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The Last Hard Men
The Last Hard Men [Spitfire, 2001]


Once upon a time, Eddie Van Halen was backstage at a Nirvana gig. He approached Kurt Cobain and asked if he could come out to jam with the band for the encore, and was surprised when his offer was rebuffed. Van Halen may have been clueless, but for anyone observing, the reasons should have been obvious: why would a true artist like Cobain feel the need to mix up his music with someone like Van Halen, who, at this point in his career, was churning out watery pop-metal?

Well, the Frogs are not—and never will be—anything like Nirvana in terms of commercial success. But the analogy isn't completely useless. Jimmy and Dennis Flemion are quintessential cult musicians, admired by a fervent few. They can count several celebrities among their champions: the aforementioned Cobain, who used to play their classic faux-gay-supremacist album It's Only Right And Natural over the p.a. before Nirvana's sets; Eddie Vedder, who picked the Frogs to be Pearl Jam's opening act for a mid-1990s tour; Evan Dando of the Lemonheads, who reportedly does a good cover of the Frogs' "Homos" at his live shows; and Smashing Pumpkins' Billy Corgan, who produced the band's Starjob EP. And then there's Sebastian Bach, the former lead singer of the chart-topping hair farmers Skid Row (cue the Sesame Street ditty: "One of these things is not like the other...").

The Last Hard Men were a one-off supergroup of sorts: Jimmy Flemion, Kelley Deal of the Breeders, Smashing Pumpkins drummer Jimmy Chamberlain, and Bach, who produced the album (it was recorded sometime in 1996 or 1997, but apparently it languished in major label limbo until now). Bach appears to be the driving force behind its belated release, but Flemion—who could never be accused of unprolificity—wrote the lion's share of songs. The album opens with a snippet of amateur psychological profiling that will elicit a groan in anyone familiar with inter-office email: you're asked to pick three words to describe water, for example, and upon scrolling down to the bottom, you're told that your choices indicate your attitude toward sex. By 2001, this email has ceased to make the rounds as frequently, as its novelty value wore off some time ago—around the time the album was made—and the subsequent interludes over the course of the CD with the rest of the band members are a time-waster; the "revelations" at the end shore up the pointlessness of the exercise (Bach seems to have misheard one of the questions entirely). The first song is "Sleep," which came out on the Frogs' most recent effort, Hopscotch Lollipop Sunday Surprise; Bach belts it out with his bombastic, squeezed-nuts shriek. He takes on Flemion's mellower songs, such as "Who Made You Do It?" and "The Most Powerful Man In The World," with the sappy overemoting that typifies the dreaded power ballad. When Bach puts the microphone down, things improve. Deal scores points with "Candy Comes," which could be a hit for the Breeders if they ever put out another album, and with the spookily subdued "Baby, I'm King." Flemion steps up to sing on three tracks, and it's a pleasure to hear his simple, gorgeous tune "When The Longing Goes Away" in the hands of a full live band; it's an improvement over the demo-like version that turned up on Hopscotch. But there's a lot of cringe-inducing stretches in between these moments.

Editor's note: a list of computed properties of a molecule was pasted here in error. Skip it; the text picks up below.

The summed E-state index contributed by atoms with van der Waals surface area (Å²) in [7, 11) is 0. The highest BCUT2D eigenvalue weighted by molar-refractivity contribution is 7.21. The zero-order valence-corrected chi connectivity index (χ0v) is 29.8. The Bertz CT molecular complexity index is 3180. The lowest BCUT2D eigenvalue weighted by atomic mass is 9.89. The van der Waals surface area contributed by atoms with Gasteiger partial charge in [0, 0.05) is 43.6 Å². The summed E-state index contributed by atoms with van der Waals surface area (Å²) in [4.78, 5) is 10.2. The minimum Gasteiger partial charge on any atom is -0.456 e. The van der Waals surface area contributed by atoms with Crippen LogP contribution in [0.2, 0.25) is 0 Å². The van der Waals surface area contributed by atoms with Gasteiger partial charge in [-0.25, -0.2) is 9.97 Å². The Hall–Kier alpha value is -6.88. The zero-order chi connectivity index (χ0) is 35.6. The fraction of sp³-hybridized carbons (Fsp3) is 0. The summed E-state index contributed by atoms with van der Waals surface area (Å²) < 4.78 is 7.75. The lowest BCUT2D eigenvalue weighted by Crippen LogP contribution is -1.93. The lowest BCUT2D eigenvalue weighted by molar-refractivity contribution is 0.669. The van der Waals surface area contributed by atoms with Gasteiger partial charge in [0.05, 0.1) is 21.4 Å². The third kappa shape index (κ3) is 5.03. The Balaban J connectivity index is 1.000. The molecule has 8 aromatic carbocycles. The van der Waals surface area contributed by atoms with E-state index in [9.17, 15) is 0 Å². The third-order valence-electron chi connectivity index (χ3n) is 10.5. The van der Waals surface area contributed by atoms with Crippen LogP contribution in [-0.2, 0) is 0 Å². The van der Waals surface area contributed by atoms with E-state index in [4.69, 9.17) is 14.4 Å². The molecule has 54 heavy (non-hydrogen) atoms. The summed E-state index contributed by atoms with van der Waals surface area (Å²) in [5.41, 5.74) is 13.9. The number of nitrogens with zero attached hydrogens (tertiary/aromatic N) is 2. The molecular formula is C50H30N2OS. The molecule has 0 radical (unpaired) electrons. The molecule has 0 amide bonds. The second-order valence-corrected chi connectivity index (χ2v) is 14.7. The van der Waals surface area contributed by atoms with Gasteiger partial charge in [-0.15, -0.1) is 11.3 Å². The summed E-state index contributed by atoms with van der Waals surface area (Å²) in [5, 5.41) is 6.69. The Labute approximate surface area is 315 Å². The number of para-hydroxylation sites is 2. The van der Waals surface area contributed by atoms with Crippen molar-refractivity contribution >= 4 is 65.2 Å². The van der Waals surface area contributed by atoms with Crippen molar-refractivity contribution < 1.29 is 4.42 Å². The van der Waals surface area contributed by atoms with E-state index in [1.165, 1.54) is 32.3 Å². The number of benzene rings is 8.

This whole project begs awkward questions. Do the Flemions' egos need such huge amounts of stroking that they'll welcome any and all "stars" who profess admiration? If Kip Winger came a-knockin', would they view it as a networking opportunity? They've made it plain in interviews that they feel their genius has gone unappreciated by the music industry at large, and while it could be cogently argued that they've commercially shot themselves in the foot with their predilection for vulgarity and controversy, I wouldn't argue their genius. On the other hand, it's possible that Jimmy's winking at his fans, and Bach doesn't get the joke; if this is the scenario, then Jimmy has a hell of a poker face. It's too bad that Dennis wasn't recruited to play on the record. Bach's pomposity could use a serious skewering, courtesy of Dennis' profane, off-the-cuff barbs that pepper live Frogs gigs; I kept waiting to hear Dennis crack "You're really rocking this shithole tonight, pretty boy," but it never happened.

Hardcore Frogs fans—and most Frogs fans are hardcore—will want to pick this up for Flemion's contributions; several of his songs are exclusive to the album, or otherwise only available on hand-dubbed cassettes from his band's website. But be warned: you'll have to deal with them being filtered through a prince of schlock metal.

James Lindbloom